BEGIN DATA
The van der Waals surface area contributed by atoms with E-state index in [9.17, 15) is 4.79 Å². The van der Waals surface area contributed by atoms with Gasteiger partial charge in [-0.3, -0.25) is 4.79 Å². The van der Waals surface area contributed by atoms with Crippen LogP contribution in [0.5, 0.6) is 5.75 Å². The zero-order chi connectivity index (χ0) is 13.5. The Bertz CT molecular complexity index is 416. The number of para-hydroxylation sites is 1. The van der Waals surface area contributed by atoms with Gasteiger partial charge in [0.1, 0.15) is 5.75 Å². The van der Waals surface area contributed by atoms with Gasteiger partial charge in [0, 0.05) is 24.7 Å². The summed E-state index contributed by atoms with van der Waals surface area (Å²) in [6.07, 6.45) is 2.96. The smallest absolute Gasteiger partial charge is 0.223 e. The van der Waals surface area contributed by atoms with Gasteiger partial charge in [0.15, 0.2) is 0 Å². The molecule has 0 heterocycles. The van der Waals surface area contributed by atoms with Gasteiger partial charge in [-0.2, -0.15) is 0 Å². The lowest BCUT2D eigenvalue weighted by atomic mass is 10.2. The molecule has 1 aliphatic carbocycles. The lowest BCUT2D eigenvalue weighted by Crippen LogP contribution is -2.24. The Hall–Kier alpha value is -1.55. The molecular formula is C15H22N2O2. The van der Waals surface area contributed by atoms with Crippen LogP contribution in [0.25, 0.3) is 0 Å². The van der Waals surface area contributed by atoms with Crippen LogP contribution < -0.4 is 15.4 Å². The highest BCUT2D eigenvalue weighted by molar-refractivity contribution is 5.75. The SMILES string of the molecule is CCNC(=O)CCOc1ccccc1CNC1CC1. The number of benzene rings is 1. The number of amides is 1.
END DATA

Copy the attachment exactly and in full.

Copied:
The van der Waals surface area contributed by atoms with E-state index in [9.17, 15) is 4.79 Å². The van der Waals surface area contributed by atoms with Gasteiger partial charge in [-0.3, -0.25) is 4.79 Å². The van der Waals surface area contributed by atoms with Crippen LogP contribution in [0.5, 0.6) is 5.75 Å². The zero-order chi connectivity index (χ0) is 13.5. The Bertz CT molecular complexity index is 416. The number of para-hydroxylation sites is 1. The van der Waals surface area contributed by atoms with Gasteiger partial charge in [0.1, 0.15) is 5.75 Å². The van der Waals surface area contributed by atoms with Gasteiger partial charge in [0, 0.05) is 24.7 Å². The summed E-state index contributed by atoms with van der Waals surface area (Å²) in [6.07, 6.45) is 2.96. The smallest absolute Gasteiger partial charge is 0.223 e. The van der Waals surface area contributed by atoms with Gasteiger partial charge in [0.15, 0.2) is 0 Å². The molecule has 0 heterocycles. The van der Waals surface area contributed by atoms with Gasteiger partial charge in [-0.2, -0.15) is 0 Å². The lowest BCUT2D eigenvalue weighted by atomic mass is 10.2. The molecule has 1 aliphatic carbocycles. The lowest BCUT2D eigenvalue weighted by Crippen LogP contribution is -2.24. The Hall–Kier alpha value is -1.55. The molecular formula is C15H22N2O2. The van der Waals surface area contributed by atoms with Crippen LogP contribution in [0.25, 0.3) is 0 Å². The van der Waals surface area contributed by atoms with Crippen LogP contribution < -0.4 is 15.4 Å². The highest BCUT2D eigenvalue weighted by molar-refractivity contribution is 5.75. The SMILES string of the molecule is CCNC(=O)CCOc1ccccc1CNC1CC1. The number of benzene rings is 1. The number of amides is 1.